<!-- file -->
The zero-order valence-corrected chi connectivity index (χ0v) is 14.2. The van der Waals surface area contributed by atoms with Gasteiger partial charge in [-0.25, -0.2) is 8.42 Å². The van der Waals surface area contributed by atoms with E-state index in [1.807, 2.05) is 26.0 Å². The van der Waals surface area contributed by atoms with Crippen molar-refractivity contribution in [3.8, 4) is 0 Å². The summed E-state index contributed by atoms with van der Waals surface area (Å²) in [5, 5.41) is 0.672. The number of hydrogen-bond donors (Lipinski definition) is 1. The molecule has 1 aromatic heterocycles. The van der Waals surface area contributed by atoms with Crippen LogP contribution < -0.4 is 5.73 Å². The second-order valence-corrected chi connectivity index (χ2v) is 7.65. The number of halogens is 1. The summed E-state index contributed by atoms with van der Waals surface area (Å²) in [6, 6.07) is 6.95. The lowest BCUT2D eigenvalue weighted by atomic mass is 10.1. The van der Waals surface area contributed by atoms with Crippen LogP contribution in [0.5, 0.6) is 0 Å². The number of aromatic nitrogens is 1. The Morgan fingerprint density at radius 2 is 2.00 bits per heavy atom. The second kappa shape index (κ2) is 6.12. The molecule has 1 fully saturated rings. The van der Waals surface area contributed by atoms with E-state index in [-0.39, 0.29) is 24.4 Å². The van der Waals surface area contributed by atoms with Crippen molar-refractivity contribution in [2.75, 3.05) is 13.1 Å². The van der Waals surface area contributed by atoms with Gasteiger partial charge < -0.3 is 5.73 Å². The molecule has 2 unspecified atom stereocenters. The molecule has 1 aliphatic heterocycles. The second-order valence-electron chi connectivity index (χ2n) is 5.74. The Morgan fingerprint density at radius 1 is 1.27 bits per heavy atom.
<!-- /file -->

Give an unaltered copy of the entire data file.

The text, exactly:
The zero-order valence-corrected chi connectivity index (χ0v) is 14.2. The van der Waals surface area contributed by atoms with Gasteiger partial charge in [-0.25, -0.2) is 8.42 Å². The van der Waals surface area contributed by atoms with E-state index in [1.807, 2.05) is 26.0 Å². The van der Waals surface area contributed by atoms with Crippen molar-refractivity contribution in [3.8, 4) is 0 Å². The summed E-state index contributed by atoms with van der Waals surface area (Å²) in [5, 5.41) is 0.672. The number of hydrogen-bond donors (Lipinski definition) is 1. The molecule has 1 aromatic heterocycles. The van der Waals surface area contributed by atoms with Crippen LogP contribution < -0.4 is 5.73 Å². The second-order valence-corrected chi connectivity index (χ2v) is 7.65. The number of halogens is 1. The summed E-state index contributed by atoms with van der Waals surface area (Å²) in [6, 6.07) is 6.95. The lowest BCUT2D eigenvalue weighted by atomic mass is 10.1. The van der Waals surface area contributed by atoms with Crippen LogP contribution in [0.5, 0.6) is 0 Å². The number of aromatic nitrogens is 1. The Morgan fingerprint density at radius 2 is 2.00 bits per heavy atom. The second kappa shape index (κ2) is 6.12. The molecule has 1 fully saturated rings. The van der Waals surface area contributed by atoms with E-state index in [-0.39, 0.29) is 24.4 Å². The van der Waals surface area contributed by atoms with Crippen molar-refractivity contribution in [2.75, 3.05) is 13.1 Å². The van der Waals surface area contributed by atoms with Gasteiger partial charge < -0.3 is 5.73 Å². The molecule has 2 unspecified atom stereocenters. The molecule has 1 aliphatic heterocycles. The second-order valence-electron chi connectivity index (χ2n) is 5.74. The Morgan fingerprint density at radius 1 is 1.27 bits per heavy atom.